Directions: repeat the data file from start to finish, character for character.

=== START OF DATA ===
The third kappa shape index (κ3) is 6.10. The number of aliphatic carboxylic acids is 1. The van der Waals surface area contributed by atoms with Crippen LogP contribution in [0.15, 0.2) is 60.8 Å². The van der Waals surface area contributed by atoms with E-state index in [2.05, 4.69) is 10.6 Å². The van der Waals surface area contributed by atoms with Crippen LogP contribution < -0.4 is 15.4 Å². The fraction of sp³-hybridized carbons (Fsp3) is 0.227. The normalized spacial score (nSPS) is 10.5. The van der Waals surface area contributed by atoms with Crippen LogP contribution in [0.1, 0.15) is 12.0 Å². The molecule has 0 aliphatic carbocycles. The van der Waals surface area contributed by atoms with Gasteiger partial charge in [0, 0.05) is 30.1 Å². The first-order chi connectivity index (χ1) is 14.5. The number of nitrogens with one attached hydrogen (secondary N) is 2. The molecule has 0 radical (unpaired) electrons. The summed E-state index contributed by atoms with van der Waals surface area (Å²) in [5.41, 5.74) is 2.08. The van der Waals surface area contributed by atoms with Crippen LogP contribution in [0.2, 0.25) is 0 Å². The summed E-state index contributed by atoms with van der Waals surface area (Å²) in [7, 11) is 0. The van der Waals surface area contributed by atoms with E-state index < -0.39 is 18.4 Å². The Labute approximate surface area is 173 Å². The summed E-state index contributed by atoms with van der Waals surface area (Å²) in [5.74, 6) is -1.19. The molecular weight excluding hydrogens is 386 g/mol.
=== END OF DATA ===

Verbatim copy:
The third kappa shape index (κ3) is 6.10. The number of aliphatic carboxylic acids is 1. The van der Waals surface area contributed by atoms with Crippen LogP contribution in [0.15, 0.2) is 60.8 Å². The van der Waals surface area contributed by atoms with E-state index in [2.05, 4.69) is 10.6 Å². The van der Waals surface area contributed by atoms with Crippen LogP contribution < -0.4 is 15.4 Å². The fraction of sp³-hybridized carbons (Fsp3) is 0.227. The normalized spacial score (nSPS) is 10.5. The van der Waals surface area contributed by atoms with Crippen LogP contribution in [0.1, 0.15) is 12.0 Å². The molecule has 0 aliphatic carbocycles. The van der Waals surface area contributed by atoms with Gasteiger partial charge in [0, 0.05) is 30.1 Å². The first-order chi connectivity index (χ1) is 14.5. The number of nitrogens with one attached hydrogen (secondary N) is 2. The molecule has 0 radical (unpaired) electrons. The summed E-state index contributed by atoms with van der Waals surface area (Å²) in [5.41, 5.74) is 2.08. The van der Waals surface area contributed by atoms with Crippen LogP contribution in [0.2, 0.25) is 0 Å². The summed E-state index contributed by atoms with van der Waals surface area (Å²) in [7, 11) is 0. The van der Waals surface area contributed by atoms with E-state index < -0.39 is 18.4 Å². The Labute approximate surface area is 173 Å². The summed E-state index contributed by atoms with van der Waals surface area (Å²) in [5.74, 6) is -1.19. The molecular weight excluding hydrogens is 386 g/mol.